Considerable evidence supports the utility of the concepts of cognitive fusion and defusion, across diverse areas of functioning and concern. Cognitive fusion includes taking thoughts literally, and thinking being likely to dominate behaviour. Acceptance and Commitment Therapy (ACT) protocols include ‘defusion’ exercises, to support a distanced and more flexible relationship with thoughts. The Cognitive Fusion Questionnaire (CFQ), is a brief, psychometrically sound measure of the process. Although the CFQ has generated fusion-focussed research, it does not tend to be used in experimental settings. Instead, fusion-focussed experiments tend to use psycho- metrically untested measures of thought believability as a proxy for fusion. This paper reports on the initial validation of a state version of the CFQ, the State Cognitive Fusion Questionnaire (SCFQ). Three separate, predominantly student-based convenience samples, with a combined n of 379 provided preliminary evidence that the SCFQ has a theoretically consistent factor structure, shows excellent internal reliability, is stable over time, and is a valid measure of fusion. The findings also demonstrate that the SCFQ is more sensitive than the CFQ to changes in fusion, following a brief defusion exercise, making it more suitable for lab based studies.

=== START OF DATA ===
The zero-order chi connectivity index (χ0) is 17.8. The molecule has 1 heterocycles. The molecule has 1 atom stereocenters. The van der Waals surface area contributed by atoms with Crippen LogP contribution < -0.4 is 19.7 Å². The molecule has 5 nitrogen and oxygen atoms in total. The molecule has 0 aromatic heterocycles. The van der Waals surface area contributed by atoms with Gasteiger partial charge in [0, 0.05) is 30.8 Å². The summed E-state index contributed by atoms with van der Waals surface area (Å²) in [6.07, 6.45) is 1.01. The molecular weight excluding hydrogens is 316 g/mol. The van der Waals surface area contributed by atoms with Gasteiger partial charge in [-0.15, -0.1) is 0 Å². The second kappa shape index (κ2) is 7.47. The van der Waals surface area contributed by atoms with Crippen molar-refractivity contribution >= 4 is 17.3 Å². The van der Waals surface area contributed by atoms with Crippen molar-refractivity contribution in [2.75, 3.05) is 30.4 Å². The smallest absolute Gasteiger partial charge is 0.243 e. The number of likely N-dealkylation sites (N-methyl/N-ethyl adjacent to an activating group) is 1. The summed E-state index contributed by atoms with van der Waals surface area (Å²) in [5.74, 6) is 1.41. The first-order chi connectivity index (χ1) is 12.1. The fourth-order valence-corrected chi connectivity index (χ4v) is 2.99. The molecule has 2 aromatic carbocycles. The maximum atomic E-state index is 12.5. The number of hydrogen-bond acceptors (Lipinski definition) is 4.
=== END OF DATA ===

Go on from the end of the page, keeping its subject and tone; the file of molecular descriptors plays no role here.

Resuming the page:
- cognitive fusion
- state measurement
- experimental methods
- acceptance and commitment therapy